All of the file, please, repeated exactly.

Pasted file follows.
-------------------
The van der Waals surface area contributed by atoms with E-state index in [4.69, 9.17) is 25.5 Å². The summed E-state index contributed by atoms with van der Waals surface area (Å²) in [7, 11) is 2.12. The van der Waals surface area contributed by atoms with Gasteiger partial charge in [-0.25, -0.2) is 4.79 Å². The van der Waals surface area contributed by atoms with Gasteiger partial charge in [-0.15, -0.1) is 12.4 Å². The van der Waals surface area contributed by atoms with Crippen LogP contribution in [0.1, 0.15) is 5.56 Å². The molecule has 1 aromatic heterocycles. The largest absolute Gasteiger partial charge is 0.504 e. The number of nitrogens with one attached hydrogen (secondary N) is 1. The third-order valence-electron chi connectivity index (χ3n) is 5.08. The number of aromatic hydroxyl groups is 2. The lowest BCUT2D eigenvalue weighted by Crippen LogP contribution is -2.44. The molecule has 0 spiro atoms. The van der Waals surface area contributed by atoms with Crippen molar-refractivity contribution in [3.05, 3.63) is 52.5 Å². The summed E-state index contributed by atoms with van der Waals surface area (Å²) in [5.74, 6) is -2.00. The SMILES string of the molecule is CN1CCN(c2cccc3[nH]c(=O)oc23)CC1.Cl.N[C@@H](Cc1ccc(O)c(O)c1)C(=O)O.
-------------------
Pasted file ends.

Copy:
The van der Waals surface area contributed by atoms with E-state index in [4.69, 9.17) is 25.5 Å². The summed E-state index contributed by atoms with van der Waals surface area (Å²) in [7, 11) is 2.12. The van der Waals surface area contributed by atoms with Gasteiger partial charge in [-0.25, -0.2) is 4.79 Å². The van der Waals surface area contributed by atoms with Gasteiger partial charge in [-0.15, -0.1) is 12.4 Å². The van der Waals surface area contributed by atoms with Crippen LogP contribution in [0.1, 0.15) is 5.56 Å². The molecule has 1 aromatic heterocycles. The largest absolute Gasteiger partial charge is 0.504 e. The number of nitrogens with one attached hydrogen (secondary N) is 1. The third-order valence-electron chi connectivity index (χ3n) is 5.08. The number of aromatic hydroxyl groups is 2. The lowest BCUT2D eigenvalue weighted by Crippen LogP contribution is -2.44. The molecule has 0 spiro atoms. The van der Waals surface area contributed by atoms with Crippen molar-refractivity contribution in [3.05, 3.63) is 52.5 Å². The summed E-state index contributed by atoms with van der Waals surface area (Å²) in [5.74, 6) is -2.00. The SMILES string of the molecule is CN1CCN(c2cccc3[nH]c(=O)oc23)CC1.Cl.N[C@@H](Cc1ccc(O)c(O)c1)C(=O)O.